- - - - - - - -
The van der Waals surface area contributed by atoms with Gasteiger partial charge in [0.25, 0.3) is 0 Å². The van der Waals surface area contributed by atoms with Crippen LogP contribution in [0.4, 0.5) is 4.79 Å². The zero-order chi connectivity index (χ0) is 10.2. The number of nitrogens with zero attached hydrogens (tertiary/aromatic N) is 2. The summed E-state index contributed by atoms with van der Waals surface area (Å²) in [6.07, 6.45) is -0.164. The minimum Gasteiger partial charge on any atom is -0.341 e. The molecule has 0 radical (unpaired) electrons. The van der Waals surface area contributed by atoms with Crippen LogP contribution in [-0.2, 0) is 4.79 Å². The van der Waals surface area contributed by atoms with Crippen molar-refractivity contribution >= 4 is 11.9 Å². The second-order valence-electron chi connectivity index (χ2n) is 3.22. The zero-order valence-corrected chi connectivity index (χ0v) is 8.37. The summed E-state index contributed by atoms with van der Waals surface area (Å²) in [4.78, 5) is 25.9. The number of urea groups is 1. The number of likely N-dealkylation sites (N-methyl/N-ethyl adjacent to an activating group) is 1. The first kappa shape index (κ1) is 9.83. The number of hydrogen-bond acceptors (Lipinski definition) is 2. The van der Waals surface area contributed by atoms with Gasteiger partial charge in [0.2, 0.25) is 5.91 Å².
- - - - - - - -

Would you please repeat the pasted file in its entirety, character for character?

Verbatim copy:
The van der Waals surface area contributed by atoms with Gasteiger partial charge in [0.25, 0.3) is 0 Å². The van der Waals surface area contributed by atoms with Crippen LogP contribution in [0.4, 0.5) is 4.79 Å². The zero-order chi connectivity index (χ0) is 10.2. The number of nitrogens with zero attached hydrogens (tertiary/aromatic N) is 2. The summed E-state index contributed by atoms with van der Waals surface area (Å²) in [6.07, 6.45) is -0.164. The minimum Gasteiger partial charge on any atom is -0.341 e. The molecule has 0 radical (unpaired) electrons. The van der Waals surface area contributed by atoms with Crippen LogP contribution in [-0.2, 0) is 4.79 Å². The van der Waals surface area contributed by atoms with Crippen molar-refractivity contribution >= 4 is 11.9 Å². The second-order valence-electron chi connectivity index (χ2n) is 3.22. The zero-order valence-corrected chi connectivity index (χ0v) is 8.37. The summed E-state index contributed by atoms with van der Waals surface area (Å²) in [4.78, 5) is 25.9. The number of urea groups is 1. The number of likely N-dealkylation sites (N-methyl/N-ethyl adjacent to an activating group) is 1. The first kappa shape index (κ1) is 9.83. The number of hydrogen-bond acceptors (Lipinski definition) is 2. The van der Waals surface area contributed by atoms with Gasteiger partial charge in [0.2, 0.25) is 5.91 Å².